Now Hear This

Hearing Loss: Symptoms, Causes, and Solutions

By Annette Brooks

“Can you hear me now?” This line from a classic wireless phone company ad is humorous, but when it comes to our hearing, it’s no laughing matter when others wonder if you can hear them. Hearing loss doesn’t just limit social interaction and verbal communication, it can lead to anger and frustration, isolation, and depression. It’s also a safety hazard when you can’t hear a car horn, a fire alarm, or other warning sounds. 

Hearing Loss Causes

Several culprits contribute to hearing impairment, including:

Loud noise. Noise from loud music, industrial equipment, and even products like lawn mowers and snow blowers can damage the inner ear, resulting in permanent hearing loss. Loud noise also contributes to tinnitus (ringing in the ears). 

Age. Over time, wear and tear on the hairs or nerve cells in the cochlea that send sound signals to the brain can cause damage. When these electrical signals aren’t transmitted efficiently, hearing loss may occur.

Heredity. Your genetic makeup may make you more susceptible to ear damage from sound or deterioration due to aging.

Smoking. Smokers have a higher risk of suffering from noise-induced hearing loss. Smoking irritates the middle ear lining, and the nicotine in cigarettes blocks the neurotransmitters that send auditory information to your brain.

Poor diet. Consuming excessive fats and sugars or failing to get adequate nutrients and vitamins may interfere with the flow of blood through the body, particularly to the ears.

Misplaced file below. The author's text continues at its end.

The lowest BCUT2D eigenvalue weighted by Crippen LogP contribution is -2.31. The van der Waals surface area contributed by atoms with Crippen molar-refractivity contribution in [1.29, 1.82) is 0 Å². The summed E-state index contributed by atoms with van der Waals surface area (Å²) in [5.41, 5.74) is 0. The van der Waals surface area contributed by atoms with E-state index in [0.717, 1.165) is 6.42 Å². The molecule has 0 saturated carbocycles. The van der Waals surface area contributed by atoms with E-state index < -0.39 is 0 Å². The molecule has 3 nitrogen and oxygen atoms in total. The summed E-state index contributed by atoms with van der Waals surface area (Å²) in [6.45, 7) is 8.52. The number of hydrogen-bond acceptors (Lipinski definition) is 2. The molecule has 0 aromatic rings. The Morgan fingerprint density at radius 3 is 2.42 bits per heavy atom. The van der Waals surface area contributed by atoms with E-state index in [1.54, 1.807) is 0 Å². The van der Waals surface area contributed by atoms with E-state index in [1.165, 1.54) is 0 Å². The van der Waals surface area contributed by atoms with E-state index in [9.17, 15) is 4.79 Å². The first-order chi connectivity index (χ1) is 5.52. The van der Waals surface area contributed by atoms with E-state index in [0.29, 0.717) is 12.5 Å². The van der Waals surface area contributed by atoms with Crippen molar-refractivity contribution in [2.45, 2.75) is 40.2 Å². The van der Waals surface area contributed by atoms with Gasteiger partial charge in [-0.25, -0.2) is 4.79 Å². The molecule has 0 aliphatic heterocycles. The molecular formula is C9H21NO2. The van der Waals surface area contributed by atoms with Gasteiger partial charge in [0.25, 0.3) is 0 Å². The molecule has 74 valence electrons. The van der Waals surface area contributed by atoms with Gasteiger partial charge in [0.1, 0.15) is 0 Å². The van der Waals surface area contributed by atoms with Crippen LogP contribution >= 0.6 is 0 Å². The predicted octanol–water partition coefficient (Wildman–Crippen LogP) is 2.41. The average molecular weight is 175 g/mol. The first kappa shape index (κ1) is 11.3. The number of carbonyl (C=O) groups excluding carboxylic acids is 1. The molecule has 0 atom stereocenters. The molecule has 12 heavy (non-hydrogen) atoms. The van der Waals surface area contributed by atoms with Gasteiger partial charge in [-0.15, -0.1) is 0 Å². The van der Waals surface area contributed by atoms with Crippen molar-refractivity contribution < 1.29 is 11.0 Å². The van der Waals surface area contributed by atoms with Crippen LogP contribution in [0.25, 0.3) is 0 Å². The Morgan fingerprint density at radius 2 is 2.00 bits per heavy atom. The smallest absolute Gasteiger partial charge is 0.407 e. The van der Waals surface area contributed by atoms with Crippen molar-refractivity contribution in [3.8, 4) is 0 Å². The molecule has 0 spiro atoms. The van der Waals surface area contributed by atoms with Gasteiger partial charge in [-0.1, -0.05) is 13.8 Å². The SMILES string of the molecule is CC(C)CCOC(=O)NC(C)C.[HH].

Medication. Certain prescription medications diuretics can damage the cells inside your ears. Talk with your doctor about all potential side effects of the medications you’re taking, including hearing loss and tinnitus.

Diabetes. Hearing loss can be twice as common in people with diabetes compared to those who don’t have this disease. 

Other problems that affect hearing include ear infections, ruptured ear drums, abnormal bone growths, and tumors.

Breaking Down the Hearing Aid Barriers

Only 20% of people who would benefit from hearing aids use them, but this can be improved by debunking misconceptions and providing helpful information.

Some of the best news is that bulky, old-fashioned hearing aids are a thing of the past. Today’s ultra-small, high-tech hearing aids are barely noticeable. Chances are most people you meet won’t even realize you’re wearing them.

Next generation hearing aid technology also works better than ever to help address hearing loss. Sophisticated features and functions include, but are not limited to, programmability for a personalized listening experience, advanced sound processing, frequency response, fully integrated sensors, the use of AI (artificial intelligence), digital noise reduction, and connectivity to smartphones and other devices via Bluetooth.

Lastly, cost concerns can be overcome for most people. Hearing aids aren’t generally covered by third-party insurances or programs like Medicare but ask your audiologist about affordable payment options and financing. 

Fast Facts About Hearing Loss

  • Conductive hearing impairment involves problems with the external or middle ear. Sensorineural hearing loss involves problems with the inner ear and hearing nerve.
  • Approximately 48 million Americans have some degree of hearing loss. 
  • Cognitive decline, Alzheimer’s disease, clinical depression, diabetes, heart disease, and other disabling or chronic conditions have been linked to hearing loss. 
  • Men ages 20 to 69 are twice as likely as women to have hearing loss.
  • Age is the strongest predictor of hearing impairment.
  • Non-Hispanic white adults are more likely than adults in other racial/ethnic groups to have hearing loss.

According to the Mayo Clinic, signs and symptoms of hearing loss may include:

  • Muffling of speech and other sounds
  • Difficulty understanding words, especially against background noise or in a crowd
  • Trouble hearing consonants
  • Frequently asking others to speak more slowly, clearly, and loudly

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